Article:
If you happen to see in a glimpse a photo of a dog, a diploma of some school, him practicing a sport (you have nano-seconds to explore this without appearing inquisitive), and you share that taste for dog, specialty, sport or went to that school, you can mention it: ‘I see that you….., I also…’ Try to find things you have in common, that is how people bond, by what they have in common, but even more, by what they dislike: ‘We beat that other team badly on Sunday’, or ‘I think our school is the best in the Region’, or ‘is the best breed of dog, as for me’

Don’t underestimate this advice. You have only one chance to make a first impression.

Interview Tip 8: Question part of the interview might be difficult but if you get prepared, it’ll be just a piece of cake of you.

Let’s look at the most commonly asked questions to make sure you won’t be taken off guard if asked one of them.

The “Why” Question: When an interviewer asks you why they should hire you, you have to speak confidently and honestly about your abilities. But you should avoid sounding overly boastful. The answers can be: I have a strong work ethic. I have integrity. I have excellent industry contacts. I aggressively pursue my goals.

It’s sometimes hard to praise yourself, but after some practice you’ll get used to it.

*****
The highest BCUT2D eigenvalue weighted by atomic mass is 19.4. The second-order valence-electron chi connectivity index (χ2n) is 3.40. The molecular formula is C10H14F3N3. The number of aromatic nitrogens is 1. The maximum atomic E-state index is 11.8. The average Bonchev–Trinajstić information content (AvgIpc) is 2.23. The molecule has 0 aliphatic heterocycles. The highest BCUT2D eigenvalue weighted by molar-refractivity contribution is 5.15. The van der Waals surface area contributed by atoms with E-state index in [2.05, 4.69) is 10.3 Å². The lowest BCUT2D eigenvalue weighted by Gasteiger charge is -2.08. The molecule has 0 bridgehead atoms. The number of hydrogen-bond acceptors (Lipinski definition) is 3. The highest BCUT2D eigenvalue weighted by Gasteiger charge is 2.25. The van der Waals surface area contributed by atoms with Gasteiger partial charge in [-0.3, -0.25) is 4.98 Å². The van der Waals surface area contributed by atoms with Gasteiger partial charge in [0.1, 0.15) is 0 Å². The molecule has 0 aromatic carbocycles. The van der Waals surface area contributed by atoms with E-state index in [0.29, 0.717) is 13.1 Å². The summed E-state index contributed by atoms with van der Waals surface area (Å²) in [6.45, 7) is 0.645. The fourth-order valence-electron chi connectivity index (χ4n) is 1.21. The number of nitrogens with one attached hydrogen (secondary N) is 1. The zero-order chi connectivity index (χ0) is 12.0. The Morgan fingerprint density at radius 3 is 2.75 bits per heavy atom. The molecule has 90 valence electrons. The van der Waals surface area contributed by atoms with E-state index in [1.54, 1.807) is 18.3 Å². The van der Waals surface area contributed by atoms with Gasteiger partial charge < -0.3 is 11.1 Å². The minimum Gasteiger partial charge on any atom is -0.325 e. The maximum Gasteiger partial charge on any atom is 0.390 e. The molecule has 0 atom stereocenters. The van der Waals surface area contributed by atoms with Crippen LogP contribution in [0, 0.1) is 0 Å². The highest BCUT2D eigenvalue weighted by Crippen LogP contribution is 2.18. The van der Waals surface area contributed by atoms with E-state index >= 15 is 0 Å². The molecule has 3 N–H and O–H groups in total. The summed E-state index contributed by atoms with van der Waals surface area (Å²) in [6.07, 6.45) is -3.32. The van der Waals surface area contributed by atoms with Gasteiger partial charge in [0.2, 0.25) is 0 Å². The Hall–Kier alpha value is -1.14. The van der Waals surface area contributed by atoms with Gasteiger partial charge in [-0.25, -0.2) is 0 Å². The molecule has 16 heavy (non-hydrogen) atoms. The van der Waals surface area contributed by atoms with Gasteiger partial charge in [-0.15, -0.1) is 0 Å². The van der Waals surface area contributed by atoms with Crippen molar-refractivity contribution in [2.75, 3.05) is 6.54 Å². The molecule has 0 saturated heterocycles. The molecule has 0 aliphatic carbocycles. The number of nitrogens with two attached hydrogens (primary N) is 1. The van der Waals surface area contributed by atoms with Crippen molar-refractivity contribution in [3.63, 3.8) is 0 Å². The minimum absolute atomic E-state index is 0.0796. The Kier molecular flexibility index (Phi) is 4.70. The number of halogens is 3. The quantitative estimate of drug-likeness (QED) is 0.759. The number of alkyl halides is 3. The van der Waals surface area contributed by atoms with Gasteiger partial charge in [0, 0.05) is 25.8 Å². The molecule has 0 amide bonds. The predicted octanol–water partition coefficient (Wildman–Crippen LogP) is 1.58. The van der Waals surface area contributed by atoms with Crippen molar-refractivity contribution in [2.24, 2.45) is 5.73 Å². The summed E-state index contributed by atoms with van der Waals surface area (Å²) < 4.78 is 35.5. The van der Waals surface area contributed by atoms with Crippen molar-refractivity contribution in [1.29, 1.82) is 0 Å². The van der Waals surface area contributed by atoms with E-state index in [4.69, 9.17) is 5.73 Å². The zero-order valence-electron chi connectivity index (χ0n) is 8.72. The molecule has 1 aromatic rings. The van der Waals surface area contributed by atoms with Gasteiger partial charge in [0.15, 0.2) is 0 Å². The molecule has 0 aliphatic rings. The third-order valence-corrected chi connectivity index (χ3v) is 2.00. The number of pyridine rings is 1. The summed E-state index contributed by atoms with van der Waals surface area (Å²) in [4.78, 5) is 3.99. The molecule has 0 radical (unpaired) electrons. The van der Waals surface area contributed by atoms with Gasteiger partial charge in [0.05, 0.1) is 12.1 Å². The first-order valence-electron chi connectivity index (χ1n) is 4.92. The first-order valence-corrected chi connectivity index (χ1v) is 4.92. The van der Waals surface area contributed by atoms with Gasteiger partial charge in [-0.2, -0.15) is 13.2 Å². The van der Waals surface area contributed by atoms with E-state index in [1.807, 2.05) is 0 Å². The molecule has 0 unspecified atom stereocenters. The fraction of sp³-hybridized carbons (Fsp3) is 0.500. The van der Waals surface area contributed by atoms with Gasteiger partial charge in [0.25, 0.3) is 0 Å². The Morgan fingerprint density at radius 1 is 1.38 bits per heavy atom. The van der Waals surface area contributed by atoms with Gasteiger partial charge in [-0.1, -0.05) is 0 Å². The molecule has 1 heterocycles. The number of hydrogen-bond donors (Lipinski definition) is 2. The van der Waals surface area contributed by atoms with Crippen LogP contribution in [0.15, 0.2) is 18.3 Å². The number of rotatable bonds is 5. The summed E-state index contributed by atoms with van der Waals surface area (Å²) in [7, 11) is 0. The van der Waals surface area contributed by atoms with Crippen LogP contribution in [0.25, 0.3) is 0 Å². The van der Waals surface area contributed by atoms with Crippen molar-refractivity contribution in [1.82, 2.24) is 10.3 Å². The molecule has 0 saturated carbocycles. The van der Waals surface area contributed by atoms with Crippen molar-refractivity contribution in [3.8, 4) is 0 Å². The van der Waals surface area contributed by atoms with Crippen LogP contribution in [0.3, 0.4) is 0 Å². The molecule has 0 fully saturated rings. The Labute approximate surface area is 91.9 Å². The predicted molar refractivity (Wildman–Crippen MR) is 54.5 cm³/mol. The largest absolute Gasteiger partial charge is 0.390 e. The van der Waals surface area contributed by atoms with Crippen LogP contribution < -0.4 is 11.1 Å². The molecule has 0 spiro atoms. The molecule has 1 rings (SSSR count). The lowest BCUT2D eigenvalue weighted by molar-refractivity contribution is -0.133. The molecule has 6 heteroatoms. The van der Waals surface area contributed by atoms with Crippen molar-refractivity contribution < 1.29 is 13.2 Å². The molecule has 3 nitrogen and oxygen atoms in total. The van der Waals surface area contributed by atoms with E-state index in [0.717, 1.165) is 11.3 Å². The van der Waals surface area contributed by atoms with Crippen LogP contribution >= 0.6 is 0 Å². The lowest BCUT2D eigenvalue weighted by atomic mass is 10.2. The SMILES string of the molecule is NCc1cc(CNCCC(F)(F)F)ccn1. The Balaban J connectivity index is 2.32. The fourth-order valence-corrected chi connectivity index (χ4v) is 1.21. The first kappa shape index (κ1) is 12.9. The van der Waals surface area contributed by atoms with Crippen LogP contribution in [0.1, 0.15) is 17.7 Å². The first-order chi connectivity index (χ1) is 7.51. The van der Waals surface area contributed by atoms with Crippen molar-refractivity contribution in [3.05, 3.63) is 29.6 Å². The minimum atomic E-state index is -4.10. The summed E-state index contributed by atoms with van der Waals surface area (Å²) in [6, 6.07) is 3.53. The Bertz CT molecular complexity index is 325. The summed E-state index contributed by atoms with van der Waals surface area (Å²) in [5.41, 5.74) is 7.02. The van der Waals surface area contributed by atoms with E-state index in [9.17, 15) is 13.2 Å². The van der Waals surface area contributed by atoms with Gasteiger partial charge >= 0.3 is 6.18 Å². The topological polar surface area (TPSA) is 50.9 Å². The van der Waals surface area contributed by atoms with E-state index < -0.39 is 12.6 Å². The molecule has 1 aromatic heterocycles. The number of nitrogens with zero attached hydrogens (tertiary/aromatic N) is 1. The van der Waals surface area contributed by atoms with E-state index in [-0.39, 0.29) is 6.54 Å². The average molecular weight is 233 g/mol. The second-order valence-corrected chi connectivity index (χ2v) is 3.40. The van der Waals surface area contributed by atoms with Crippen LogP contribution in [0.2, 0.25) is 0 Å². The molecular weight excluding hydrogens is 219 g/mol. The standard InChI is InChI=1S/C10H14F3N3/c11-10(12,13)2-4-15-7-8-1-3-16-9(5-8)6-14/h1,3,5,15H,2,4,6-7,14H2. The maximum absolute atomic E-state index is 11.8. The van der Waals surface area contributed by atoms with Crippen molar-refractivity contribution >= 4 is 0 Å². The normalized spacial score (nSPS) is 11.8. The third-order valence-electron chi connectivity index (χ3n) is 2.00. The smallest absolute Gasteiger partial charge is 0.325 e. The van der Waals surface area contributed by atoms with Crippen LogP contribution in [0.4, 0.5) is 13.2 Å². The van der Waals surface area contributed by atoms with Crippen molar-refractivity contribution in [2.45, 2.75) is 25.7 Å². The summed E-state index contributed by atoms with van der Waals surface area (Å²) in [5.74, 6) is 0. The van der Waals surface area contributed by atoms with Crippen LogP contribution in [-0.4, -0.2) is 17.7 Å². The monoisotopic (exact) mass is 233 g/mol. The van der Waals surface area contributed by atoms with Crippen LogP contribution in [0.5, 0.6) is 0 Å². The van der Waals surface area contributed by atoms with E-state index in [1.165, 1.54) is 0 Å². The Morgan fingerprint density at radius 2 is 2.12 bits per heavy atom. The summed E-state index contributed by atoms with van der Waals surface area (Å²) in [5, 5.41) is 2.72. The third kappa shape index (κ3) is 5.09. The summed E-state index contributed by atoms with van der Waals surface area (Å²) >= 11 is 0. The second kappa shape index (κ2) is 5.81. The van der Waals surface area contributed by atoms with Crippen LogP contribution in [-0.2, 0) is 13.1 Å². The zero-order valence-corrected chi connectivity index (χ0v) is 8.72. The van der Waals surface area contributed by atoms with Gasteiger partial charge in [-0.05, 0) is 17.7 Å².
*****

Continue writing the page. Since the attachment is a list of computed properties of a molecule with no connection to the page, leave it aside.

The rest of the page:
What is your weakness? Always make this a positive answer. For example, “My spelling is not always perfect, so I always use a spell checker.”

One more “why”: Why did you leave your last job? Answer with a positive statement. Try not to say: “I was fired”, “terminated”, “quit”, “had no babysitter”, or “couldn’t get along with co-workers or supervisor”. However, you can say “contract ended”, “career change”, “to raise a family”, “relocated”, “and returned to school”.

Why have you been unemployed for such a long time? Tell the truth. Emphasize that you were looking for a good company where you can settle and make a contribution.

The “future” question, which goes something like “Where do you see yourself in five years?” The best tactic here is to talk about your values. Don’t get too detailed about your specific career plan. Instead, discuss things that are important to you professionally and how you plan to achieve them.

The seemingly silly question: If you were a tree, what kind of tree would you be? What if you were a car? Or an animal?

These types of questions can get you off track. First, don’t panic. Pause and take a deep breath. Then remind yourself that there’s no “right” answer to these questions. Your potential job doesn’t depend on whether you choose to be a birch versus an oak.